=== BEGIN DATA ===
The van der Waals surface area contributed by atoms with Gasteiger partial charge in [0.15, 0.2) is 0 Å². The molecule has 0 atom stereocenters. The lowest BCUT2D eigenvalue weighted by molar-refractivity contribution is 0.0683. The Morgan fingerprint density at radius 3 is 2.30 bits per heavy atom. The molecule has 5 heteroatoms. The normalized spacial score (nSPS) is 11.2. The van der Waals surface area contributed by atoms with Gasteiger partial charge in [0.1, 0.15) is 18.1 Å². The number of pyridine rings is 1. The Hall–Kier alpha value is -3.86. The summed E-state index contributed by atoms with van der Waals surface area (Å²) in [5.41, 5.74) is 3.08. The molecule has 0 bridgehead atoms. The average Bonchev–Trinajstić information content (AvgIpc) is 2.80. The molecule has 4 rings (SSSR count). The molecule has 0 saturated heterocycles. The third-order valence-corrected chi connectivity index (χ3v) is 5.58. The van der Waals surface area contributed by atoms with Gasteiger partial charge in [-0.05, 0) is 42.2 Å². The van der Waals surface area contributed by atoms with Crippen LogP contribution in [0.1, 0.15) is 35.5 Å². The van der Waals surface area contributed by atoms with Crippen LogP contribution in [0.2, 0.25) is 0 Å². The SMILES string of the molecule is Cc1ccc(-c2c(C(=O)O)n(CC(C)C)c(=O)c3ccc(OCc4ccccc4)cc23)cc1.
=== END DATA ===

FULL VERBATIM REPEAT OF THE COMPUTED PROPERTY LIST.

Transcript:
The van der Waals surface area contributed by atoms with Gasteiger partial charge in [0.15, 0.2) is 0 Å². The molecule has 0 atom stereocenters. The lowest BCUT2D eigenvalue weighted by molar-refractivity contribution is 0.0683. The Morgan fingerprint density at radius 3 is 2.30 bits per heavy atom. The molecule has 5 heteroatoms. The normalized spacial score (nSPS) is 11.2. The van der Waals surface area contributed by atoms with Gasteiger partial charge in [0.1, 0.15) is 18.1 Å². The number of pyridine rings is 1. The Hall–Kier alpha value is -3.86. The summed E-state index contributed by atoms with van der Waals surface area (Å²) in [5.41, 5.74) is 3.08. The molecule has 0 bridgehead atoms. The average Bonchev–Trinajstić information content (AvgIpc) is 2.80. The molecule has 4 rings (SSSR count). The molecule has 0 saturated heterocycles. The third-order valence-corrected chi connectivity index (χ3v) is 5.58. The van der Waals surface area contributed by atoms with Gasteiger partial charge in [-0.05, 0) is 42.2 Å². The van der Waals surface area contributed by atoms with Crippen LogP contribution in [0.1, 0.15) is 35.5 Å². The van der Waals surface area contributed by atoms with Crippen LogP contribution in [0.2, 0.25) is 0 Å². The SMILES string of the molecule is Cc1ccc(-c2c(C(=O)O)n(CC(C)C)c(=O)c3ccc(OCc4ccccc4)cc23)cc1.